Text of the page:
I didn’t bother finding a place for us to stay because I didn’t want to have to stay there any longer than I needed to. We pulled up to the parking lot to the walking path that led to the bunker. There were other people there but they would never be able to find the place.
The two of us got out of the car.
“We need to head down this path,” I told her, pointing towards the entrance.
“What about the monsters?” she asked me.
“We’ll deal with them after we head to the bunker. We need to go there first.”
Alex just shrugged her shoulders and we continued onward.
It was nice being in the open air like that, walking through the woods without chasing something or something chasing me. Although, it was only a matter of time before whatever monster that was there would be on us.
We passed some people on the path and they nodded. I reciprocated the act and nodded back to them but my sister didn’t. I looked down at her.
“You should be a little more polite,” I told her.
“What, are you my father?” she asked me with a snap.
“No, I’m your brother and I’m telling you that you should be a little more polite when dealing with people.”
“Why? Karma? I’m going to act like I want to.”
How did she know about karma? This girl was wise beyond her years.
“Yes,” I finally said with a sigh, “karma.”
“How so?” she questioned me.
“Let’s look at it this way: you pass by someone on the street and they can either be nice and nod or mean and rude. Which are you more likely to remember?”
She remained silent.
“Let me answer,” I continued. “It’s the jerk, because humans complain about the people that are mean to them and then tell everyone about it later.”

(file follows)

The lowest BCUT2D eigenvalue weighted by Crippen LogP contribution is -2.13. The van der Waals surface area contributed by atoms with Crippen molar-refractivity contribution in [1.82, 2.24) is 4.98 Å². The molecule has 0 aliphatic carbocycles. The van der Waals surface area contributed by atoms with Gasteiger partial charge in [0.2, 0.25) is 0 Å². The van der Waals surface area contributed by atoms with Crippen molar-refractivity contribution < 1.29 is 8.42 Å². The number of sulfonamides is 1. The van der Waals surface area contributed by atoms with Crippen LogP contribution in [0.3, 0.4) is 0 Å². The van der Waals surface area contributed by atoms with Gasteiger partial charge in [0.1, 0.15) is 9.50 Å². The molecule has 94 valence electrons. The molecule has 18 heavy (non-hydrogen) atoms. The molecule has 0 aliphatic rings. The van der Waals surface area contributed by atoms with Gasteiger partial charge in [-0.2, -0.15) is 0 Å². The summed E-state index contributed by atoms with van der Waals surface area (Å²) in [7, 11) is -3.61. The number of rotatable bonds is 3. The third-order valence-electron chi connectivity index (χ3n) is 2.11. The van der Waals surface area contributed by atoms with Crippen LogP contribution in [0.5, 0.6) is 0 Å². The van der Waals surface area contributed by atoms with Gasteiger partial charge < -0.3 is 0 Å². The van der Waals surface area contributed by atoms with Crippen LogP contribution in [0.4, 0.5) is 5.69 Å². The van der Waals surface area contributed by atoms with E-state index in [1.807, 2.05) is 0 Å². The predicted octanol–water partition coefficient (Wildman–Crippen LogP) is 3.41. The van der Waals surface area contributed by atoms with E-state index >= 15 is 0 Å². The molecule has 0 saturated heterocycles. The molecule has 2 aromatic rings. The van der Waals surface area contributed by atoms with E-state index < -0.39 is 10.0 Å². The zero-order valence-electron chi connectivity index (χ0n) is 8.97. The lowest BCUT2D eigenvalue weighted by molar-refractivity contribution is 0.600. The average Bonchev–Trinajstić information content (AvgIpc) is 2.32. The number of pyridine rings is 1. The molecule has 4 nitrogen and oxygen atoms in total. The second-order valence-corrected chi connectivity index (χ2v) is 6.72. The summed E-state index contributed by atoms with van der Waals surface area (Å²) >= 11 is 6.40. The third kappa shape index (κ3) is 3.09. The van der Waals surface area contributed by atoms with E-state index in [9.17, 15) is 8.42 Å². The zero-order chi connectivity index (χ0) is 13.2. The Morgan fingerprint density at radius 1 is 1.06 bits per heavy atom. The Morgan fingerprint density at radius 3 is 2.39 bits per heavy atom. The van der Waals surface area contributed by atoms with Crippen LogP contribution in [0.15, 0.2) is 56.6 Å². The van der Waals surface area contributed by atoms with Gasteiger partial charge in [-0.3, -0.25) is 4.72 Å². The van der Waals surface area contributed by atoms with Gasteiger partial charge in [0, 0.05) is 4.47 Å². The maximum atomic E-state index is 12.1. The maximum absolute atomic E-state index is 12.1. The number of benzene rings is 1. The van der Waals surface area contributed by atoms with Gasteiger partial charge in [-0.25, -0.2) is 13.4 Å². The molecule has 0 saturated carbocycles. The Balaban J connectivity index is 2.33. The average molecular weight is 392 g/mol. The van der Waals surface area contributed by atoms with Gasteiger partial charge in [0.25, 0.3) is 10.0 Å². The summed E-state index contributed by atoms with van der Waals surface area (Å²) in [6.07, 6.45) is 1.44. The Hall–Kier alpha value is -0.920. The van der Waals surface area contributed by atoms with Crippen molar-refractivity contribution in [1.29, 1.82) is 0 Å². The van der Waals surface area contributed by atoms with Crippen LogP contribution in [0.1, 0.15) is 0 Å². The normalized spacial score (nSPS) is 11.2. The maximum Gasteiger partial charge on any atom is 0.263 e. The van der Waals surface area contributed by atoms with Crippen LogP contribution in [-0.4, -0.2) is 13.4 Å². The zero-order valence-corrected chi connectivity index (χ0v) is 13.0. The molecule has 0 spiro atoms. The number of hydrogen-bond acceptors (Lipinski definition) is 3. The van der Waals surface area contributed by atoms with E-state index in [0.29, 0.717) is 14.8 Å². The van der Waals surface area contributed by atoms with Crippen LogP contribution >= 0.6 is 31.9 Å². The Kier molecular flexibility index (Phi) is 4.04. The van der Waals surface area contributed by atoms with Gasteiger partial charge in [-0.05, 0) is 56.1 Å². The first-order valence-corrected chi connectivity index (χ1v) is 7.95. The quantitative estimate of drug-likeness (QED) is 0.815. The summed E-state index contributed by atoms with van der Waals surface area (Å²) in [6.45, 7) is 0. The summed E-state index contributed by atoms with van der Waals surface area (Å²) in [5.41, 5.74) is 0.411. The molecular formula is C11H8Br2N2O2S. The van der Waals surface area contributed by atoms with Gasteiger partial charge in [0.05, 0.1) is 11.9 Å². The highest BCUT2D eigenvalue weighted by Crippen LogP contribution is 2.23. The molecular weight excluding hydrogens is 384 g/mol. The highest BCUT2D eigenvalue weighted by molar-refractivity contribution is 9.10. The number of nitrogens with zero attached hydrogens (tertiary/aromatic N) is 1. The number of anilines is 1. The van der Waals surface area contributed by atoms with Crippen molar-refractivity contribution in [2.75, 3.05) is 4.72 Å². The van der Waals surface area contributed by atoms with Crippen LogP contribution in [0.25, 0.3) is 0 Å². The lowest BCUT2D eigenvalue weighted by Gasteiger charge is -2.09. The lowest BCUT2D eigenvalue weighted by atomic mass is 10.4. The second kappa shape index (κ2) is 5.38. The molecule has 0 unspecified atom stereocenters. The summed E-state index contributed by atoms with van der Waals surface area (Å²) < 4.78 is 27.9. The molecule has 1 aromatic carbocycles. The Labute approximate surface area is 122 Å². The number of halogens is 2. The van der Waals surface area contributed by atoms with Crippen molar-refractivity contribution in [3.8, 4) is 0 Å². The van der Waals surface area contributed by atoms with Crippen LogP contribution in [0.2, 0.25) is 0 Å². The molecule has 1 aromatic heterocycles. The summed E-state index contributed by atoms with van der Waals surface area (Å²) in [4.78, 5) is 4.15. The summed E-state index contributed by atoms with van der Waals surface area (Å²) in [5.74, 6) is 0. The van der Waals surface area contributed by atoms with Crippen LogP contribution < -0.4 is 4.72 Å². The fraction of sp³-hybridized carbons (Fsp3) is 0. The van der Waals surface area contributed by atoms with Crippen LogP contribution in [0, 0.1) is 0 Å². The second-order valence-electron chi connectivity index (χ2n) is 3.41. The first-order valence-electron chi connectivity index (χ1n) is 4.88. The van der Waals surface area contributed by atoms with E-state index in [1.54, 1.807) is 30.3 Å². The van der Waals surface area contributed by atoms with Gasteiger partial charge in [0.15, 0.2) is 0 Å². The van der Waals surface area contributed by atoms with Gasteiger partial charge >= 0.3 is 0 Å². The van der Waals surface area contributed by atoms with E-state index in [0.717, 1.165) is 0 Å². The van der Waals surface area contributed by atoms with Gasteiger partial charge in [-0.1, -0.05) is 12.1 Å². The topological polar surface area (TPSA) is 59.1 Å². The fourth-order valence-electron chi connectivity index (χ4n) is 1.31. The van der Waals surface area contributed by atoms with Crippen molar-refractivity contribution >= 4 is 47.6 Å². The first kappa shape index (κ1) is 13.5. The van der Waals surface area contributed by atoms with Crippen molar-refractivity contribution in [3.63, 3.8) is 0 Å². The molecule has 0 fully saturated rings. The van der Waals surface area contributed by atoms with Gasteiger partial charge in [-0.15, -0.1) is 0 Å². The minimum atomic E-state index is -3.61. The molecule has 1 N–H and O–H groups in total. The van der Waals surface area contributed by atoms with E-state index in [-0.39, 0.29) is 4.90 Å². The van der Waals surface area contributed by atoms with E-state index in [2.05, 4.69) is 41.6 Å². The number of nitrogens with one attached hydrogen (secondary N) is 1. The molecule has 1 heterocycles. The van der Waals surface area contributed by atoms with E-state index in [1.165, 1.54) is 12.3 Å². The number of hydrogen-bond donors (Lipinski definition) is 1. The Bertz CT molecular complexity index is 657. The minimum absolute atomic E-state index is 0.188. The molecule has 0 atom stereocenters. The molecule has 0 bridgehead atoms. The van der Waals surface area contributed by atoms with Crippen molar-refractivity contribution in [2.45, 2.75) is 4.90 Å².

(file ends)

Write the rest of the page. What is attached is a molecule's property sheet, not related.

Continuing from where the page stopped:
“So what?” Alex continued to miss the point.
“Let’s say something bad happens, like a bunch of monsters attack, and you forget to wipe someone’s memory, do you think they will remember any suspicious characters?”
“It’s not like we would forget to wipe anyone’s memory.”
“No I won’t.”
“We’re here.” I blurted it out so loud I wasn’t sure there was anyone who didn’t hear us.
The bunker looked ordinary, like something out of the 1800s but we all knew it wasn’t ordinary at all. I walked up to the door and, out of pure curiosity, I decided to try to open the door but it didn’t budge.
“You said it wouldn’t open,” she pointed out.
“I wanted to try,” I told her.
“What do I do?”
“Just walk up and open the door.”
She walked up to the door and there was a loud clicking noise. I forgot about that.
Alex was suddenly reluctant to go in but after a wave of my hand she opened the door and stepped through. The door shut behind her with a daunting thud, and that is when the shit hit the fan…